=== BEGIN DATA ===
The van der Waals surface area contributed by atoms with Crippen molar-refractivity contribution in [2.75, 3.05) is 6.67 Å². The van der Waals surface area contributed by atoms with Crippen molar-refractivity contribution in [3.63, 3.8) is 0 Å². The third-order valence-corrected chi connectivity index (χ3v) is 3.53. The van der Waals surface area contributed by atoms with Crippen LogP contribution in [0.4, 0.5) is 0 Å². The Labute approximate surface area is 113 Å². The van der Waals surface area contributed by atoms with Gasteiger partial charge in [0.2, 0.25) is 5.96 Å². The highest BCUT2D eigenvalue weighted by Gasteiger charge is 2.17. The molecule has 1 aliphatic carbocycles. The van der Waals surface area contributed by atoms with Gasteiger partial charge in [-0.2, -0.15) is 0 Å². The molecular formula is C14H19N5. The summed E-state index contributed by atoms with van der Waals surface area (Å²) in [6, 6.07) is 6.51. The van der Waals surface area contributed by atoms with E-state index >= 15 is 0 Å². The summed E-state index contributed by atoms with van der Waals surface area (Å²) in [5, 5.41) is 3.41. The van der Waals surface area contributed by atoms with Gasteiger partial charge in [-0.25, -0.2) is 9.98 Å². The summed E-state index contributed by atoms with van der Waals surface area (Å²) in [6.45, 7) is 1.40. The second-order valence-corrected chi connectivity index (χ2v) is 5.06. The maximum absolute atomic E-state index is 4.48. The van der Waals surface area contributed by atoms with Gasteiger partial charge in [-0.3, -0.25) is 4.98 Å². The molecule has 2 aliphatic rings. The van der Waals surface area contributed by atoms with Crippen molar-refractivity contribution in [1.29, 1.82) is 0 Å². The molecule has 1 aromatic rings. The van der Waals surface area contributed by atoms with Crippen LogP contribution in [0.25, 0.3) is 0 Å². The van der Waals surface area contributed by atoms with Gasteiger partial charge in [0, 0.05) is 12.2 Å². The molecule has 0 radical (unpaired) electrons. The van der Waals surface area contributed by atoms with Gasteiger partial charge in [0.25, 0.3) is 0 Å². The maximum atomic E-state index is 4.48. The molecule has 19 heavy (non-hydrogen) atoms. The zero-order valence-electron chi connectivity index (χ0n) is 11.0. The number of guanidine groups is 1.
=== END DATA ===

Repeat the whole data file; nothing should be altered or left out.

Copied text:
The van der Waals surface area contributed by atoms with Crippen molar-refractivity contribution in [2.75, 3.05) is 6.67 Å². The van der Waals surface area contributed by atoms with Crippen molar-refractivity contribution in [3.63, 3.8) is 0 Å². The third-order valence-corrected chi connectivity index (χ3v) is 3.53. The van der Waals surface area contributed by atoms with Crippen LogP contribution in [0.4, 0.5) is 0 Å². The Labute approximate surface area is 113 Å². The van der Waals surface area contributed by atoms with Gasteiger partial charge in [0.2, 0.25) is 5.96 Å². The highest BCUT2D eigenvalue weighted by Gasteiger charge is 2.17. The molecule has 1 aliphatic carbocycles. The van der Waals surface area contributed by atoms with Gasteiger partial charge in [-0.2, -0.15) is 0 Å². The molecular formula is C14H19N5. The summed E-state index contributed by atoms with van der Waals surface area (Å²) in [6, 6.07) is 6.51. The van der Waals surface area contributed by atoms with E-state index >= 15 is 0 Å². The summed E-state index contributed by atoms with van der Waals surface area (Å²) in [5, 5.41) is 3.41. The van der Waals surface area contributed by atoms with Gasteiger partial charge in [-0.25, -0.2) is 9.98 Å². The summed E-state index contributed by atoms with van der Waals surface area (Å²) in [6.45, 7) is 1.40. The second-order valence-corrected chi connectivity index (χ2v) is 5.06. The maximum absolute atomic E-state index is 4.48. The van der Waals surface area contributed by atoms with Gasteiger partial charge in [-0.3, -0.25) is 4.98 Å². The molecule has 2 aliphatic rings. The van der Waals surface area contributed by atoms with Crippen molar-refractivity contribution in [1.29, 1.82) is 0 Å². The molecule has 1 aromatic rings. The van der Waals surface area contributed by atoms with Crippen LogP contribution in [0.25, 0.3) is 0 Å². The van der Waals surface area contributed by atoms with Gasteiger partial charge in [0, 0.05) is 12.2 Å². The molecule has 0 radical (unpaired) electrons. The van der Waals surface area contributed by atoms with Gasteiger partial charge in [0.25, 0.3) is 0 Å². The maximum atomic E-state index is 4.48. The molecule has 19 heavy (non-hydrogen) atoms. The zero-order valence-electron chi connectivity index (χ0n) is 11.0. The number of guanidine groups is 1.